Board will not penalize lawyer
By Ty Johnson
Published in News on October 17, 2012 1:46 PM
A complaint filed by the N.C. State Bar against a local attorney was dismissed Oct. 12 after a panel ruled unanimously that allegations of wrongdoing in the case of Gregory Riley could not be proven.
Riley, formerly of Orander & Riley Attorneys and Counselors at law, was implicated in a disciplinary complaint filed in May that alleged he knowingly participated in fraudulent transactions similar to his former law partner William Orander III, who is being held at a federal correctional institute in West Virginia after pleading guilty to conspiracy to commit bank fraud.
Riley was said to have known that purchase loans were being made to appear as refinance loans concerning properties he and a neighbor's company, 581 Properties, purchased on Claridge Nursery Road and Gurley Dairy Road.
Fred Morelock, a Raleigh attorney and chairman of the three-person hearing panel, delivered the decision, but seemed to indicate he wasn't totally convinced Riley wasn't aware of the wrongdoing.
"I will say a couple of things to you, Mr. Riley," he said according to an excerpt from the transcript of the proceedings. "One is that if the rule is that you 'should have known,' then I don't think there's any question about your guilt in this matter. But it is a matter of proof and it's a matter of burden of proof, and the panel is unanimous in deciding that the complaint should be dismissed for failure to prove."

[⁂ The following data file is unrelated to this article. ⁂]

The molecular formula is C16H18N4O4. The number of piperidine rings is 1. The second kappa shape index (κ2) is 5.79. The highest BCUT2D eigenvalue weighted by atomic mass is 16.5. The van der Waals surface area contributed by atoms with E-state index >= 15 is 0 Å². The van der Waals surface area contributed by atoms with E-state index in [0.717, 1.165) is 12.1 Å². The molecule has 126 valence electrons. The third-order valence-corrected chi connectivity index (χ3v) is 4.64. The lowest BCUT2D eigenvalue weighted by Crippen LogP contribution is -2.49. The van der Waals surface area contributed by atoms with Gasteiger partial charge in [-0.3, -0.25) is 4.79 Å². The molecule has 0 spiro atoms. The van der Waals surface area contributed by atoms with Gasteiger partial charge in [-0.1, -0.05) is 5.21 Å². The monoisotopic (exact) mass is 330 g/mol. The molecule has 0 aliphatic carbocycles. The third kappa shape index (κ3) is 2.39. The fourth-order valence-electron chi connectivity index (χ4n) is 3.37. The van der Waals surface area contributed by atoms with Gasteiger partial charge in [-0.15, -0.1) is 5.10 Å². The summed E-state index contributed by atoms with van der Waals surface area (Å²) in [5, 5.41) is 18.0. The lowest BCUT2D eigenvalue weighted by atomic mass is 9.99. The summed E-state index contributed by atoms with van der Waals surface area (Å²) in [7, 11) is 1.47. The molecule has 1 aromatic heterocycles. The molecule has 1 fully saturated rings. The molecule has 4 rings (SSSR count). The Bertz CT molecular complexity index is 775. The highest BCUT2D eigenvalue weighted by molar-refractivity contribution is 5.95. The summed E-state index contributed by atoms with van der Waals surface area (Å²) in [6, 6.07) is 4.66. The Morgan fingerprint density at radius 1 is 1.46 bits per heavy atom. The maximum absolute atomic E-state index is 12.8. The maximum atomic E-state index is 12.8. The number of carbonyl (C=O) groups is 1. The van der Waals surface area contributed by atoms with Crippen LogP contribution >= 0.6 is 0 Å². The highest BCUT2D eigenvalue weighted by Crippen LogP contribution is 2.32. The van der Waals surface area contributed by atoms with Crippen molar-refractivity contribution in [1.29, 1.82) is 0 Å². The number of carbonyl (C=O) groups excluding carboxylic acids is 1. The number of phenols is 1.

The complaint alleged that Riley was aware that the transactions were being misrepresented in the two cases where Riley and Greene purchased, rehabilitated and sold the homes.
Riley's former law partner pleaded guilty to one count of conspiracy to commit bank fraud in 2011 following the revocation of his law license in connection to claims by the Bar that he committed 56 similar transactions between January 2004 and December 2006. Riley was Orander's law partner from April 2004 until January 2009.
Orander was sentenced in October 2011 to 42 months in prison and five years of supervised release.